Popular scientific abstract
With a lot of work being done in the vehicle automation industry, AVs have significantly accelerated over the past years and have become a sudden research trend in the transportation industry and academic world. This is a result of the findings that AVs are becoming technically achievable and also findings that have acknowledged several significant and noteworthy benefits that automation technology could provide to society and global economics. However, there still exists a gap in fully understanding the long term effects of automation on users’ behaviour, and essentially still a long way in terms of making them a central part of the everyday life of society. Importantly, more long-term studies are needed that emphasise interaction design strategies and learning patterns over automation long-term use.
While AV users/drivers may be a focal point of interest in this study, we do also recognise the influence of vulnerable road users in the long-term HAI loop. This is because how the AV may react in different situational contexts and with other road users may be perceived by the user/driver differently, thus influencing user experience, trust and acceptance in the long run. How well the AV interprets situations and its interactive process is beneficially in how the driver’s behaviour is influenced. Thus, clear communication of intent would be recommended and the ability to act in a socially acceptable manner would be ideal for successful interaction to take place. Thus, creating a space where different user types might find the interaction satisfying and acceptable for a prolonged time.
Who am I?
My name is Naomi Yvonne Mbelekani (M.Sc) and I am a research associate at the Chair of Ergonomics (Lehrstuhl für Ergonomie), Department of Mechenical Engineering.
My host university is the Technical University of Munich (Technische Universität München). I am a doctorate and employed by the Chair of Ergonomics (Lehrstuhl für Ergonomie) as a research associate, in the department of mechanical engineering.
In this case, interaction design strategies will be employed to examine several scenarios to synthesize how the user might possibly interact with the AV (over long-term use) in order to understand behavioural changes and long-term automation effects. The development is largely hinged on the human-machine interface (HMI), which is the medium through which the driver or AV user meets and interacts. Thus, we argue that for AVs to interact in a successful manner with different users, their interactive architecture should encompass communication modalities (audible, visual, and other) and capabilities that users/drivers find useful. Furthermore, the interaction through the user interface should meet potential users’ requirements, concerning a number of factors in achieving safety, trust and acceptance. It is of interest to explore the relationship between experience – trust – acceptance as a cause-effect process over long-term use.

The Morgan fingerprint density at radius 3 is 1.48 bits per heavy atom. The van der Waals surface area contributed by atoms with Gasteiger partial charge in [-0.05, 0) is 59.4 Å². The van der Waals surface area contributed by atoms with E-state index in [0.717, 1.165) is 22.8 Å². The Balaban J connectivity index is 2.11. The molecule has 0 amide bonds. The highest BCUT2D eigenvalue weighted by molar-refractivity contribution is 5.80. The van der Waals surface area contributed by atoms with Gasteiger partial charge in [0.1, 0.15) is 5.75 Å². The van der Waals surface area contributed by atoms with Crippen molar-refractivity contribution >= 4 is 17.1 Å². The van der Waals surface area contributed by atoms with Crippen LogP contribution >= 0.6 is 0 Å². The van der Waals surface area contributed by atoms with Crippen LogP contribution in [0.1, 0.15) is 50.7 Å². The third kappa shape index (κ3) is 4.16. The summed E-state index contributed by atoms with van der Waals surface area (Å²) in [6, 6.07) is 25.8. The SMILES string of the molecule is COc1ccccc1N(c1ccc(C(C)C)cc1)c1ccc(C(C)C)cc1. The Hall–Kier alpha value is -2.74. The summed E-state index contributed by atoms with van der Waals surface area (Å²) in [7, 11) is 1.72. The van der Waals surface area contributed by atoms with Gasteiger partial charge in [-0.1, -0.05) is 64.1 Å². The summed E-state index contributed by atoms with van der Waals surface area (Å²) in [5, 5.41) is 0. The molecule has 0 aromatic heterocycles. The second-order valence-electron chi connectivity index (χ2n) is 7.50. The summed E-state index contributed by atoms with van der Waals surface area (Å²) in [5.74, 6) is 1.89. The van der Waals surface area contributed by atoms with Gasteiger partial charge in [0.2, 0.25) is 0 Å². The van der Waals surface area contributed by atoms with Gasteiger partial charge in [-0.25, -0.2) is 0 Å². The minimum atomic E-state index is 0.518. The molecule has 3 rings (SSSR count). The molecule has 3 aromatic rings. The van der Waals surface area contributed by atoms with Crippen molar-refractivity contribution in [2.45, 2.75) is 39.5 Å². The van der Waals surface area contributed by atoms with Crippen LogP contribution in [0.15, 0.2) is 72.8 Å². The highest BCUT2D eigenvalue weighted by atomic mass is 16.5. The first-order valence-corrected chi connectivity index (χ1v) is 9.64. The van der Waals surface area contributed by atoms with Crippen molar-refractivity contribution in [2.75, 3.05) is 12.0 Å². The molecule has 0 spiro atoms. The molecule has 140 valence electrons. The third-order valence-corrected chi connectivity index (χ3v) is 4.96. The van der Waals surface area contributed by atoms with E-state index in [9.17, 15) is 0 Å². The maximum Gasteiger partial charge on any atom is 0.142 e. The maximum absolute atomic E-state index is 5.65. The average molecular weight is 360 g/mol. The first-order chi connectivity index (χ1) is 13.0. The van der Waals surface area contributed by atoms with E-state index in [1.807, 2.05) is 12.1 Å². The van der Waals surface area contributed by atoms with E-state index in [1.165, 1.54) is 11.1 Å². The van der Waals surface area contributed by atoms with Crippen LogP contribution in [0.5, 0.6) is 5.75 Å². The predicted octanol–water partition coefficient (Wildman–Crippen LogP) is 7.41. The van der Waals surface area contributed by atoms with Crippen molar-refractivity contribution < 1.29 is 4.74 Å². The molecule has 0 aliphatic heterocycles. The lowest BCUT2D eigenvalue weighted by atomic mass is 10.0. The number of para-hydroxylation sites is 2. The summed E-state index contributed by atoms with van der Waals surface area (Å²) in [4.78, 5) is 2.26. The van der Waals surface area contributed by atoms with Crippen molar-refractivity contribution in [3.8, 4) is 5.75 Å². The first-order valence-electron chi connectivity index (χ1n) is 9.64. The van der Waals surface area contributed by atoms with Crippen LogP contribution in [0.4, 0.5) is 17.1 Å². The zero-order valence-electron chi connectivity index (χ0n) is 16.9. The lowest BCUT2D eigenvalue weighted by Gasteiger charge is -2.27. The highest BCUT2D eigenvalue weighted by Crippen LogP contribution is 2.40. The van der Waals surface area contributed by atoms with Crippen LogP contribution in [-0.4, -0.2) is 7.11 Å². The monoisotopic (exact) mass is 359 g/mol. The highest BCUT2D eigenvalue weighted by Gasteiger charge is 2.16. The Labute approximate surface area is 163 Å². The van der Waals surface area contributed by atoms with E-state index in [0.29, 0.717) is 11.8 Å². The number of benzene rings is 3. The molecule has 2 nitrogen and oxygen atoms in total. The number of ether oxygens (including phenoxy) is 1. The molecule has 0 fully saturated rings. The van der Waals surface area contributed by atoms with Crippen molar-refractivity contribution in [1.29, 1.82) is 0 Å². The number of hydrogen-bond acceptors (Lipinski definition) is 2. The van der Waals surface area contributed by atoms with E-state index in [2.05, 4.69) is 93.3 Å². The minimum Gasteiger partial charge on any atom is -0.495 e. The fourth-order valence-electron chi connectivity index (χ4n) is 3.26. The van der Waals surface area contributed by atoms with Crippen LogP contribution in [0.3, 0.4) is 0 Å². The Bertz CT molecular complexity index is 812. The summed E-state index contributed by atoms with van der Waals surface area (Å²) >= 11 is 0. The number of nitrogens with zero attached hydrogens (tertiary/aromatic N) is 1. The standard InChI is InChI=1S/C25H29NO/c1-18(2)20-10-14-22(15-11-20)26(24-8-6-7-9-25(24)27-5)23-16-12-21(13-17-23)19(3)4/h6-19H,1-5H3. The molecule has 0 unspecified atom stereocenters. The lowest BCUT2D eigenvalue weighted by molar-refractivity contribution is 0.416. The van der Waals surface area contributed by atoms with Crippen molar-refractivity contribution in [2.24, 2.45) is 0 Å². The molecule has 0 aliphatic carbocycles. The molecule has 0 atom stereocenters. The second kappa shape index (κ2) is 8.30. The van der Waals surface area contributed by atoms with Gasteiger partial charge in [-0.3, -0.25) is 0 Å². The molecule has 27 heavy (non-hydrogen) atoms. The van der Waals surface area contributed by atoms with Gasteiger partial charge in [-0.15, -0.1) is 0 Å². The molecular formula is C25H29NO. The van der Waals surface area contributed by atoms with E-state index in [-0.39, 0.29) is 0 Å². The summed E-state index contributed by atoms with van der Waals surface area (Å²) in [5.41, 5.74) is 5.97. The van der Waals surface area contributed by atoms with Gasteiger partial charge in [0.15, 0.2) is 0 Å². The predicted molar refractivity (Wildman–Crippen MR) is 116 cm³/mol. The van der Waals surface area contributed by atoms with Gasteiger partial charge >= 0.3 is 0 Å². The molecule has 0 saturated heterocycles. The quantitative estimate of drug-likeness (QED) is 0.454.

Aims and objectives
Aim: Investigation of different users’ long-term interaction with automation by measuring “learnability” and behaviour change, as well as the relation to trust and acceptability.
The research objectives are as follows:
- Define how long is long enough in long-term research,
- Analytically assess users’ learnability and trust trajectories towards automation, as a result, define their parameters
- Evaluate the influence of automation on different user types’ behaviour change over long-term use
- Evaluate users’ learning and trust patterns as moderators of acceptance, in order to improve driver-AV interaction quality
This study generates a set of questions relating to long-term human-automation interactions. While there has been some progress in the design and development of AVs to aid in mobility issues, many safety challenges remain and call for further research. We aim to provide insight that aid safe and risk-free interaction design strategies for HAIs and bridges the gap of knowledge in long-term research.
The research is divided into 3 stages:
- increasing understanding of users’ trust, learning patterns and learnability towards AVs for various interaction scenarios,
- incorporating different user types into the interaction design, and comparing trust and learnability ratios to acceptance
We plan on tackling the study by observing challenging urban traffic settings, evaluating users’ behaviour and iteratively prototyping for different user types. The aim is to investigate the long-term HAI in a sociotechnical system and intercultural setting. As humans have no experience regarding how to relate to AVs and how the AVs should relate to them, thus the resulting research questions are relevant – moving towards techno-cities and efficiency. The study will use advanced driving simulators as a basis for improving understanding of how AV users’ experience, trust, and acceptance of AVs change with long-term/repeated use in urban traffic. An evaluation of AV interaction design strategies will be performed, and patterns of learning strategies of AV users (“drivers/passengers”) by user types will be established.
The results will be shared once available…
References and links
Aria, E., Olstam, J., & Schwietering, C. (2016). Investigation of Automated Vehicle Effects on Driver’s Behavior and Traffic Performance. ISEHP 2016. International Symposium on Enhancing Highway Performance. Transportation Research Procedia. Volume 15, 2016, Pages 761–770. doi: 10.1016/j.trpro.2016.06.063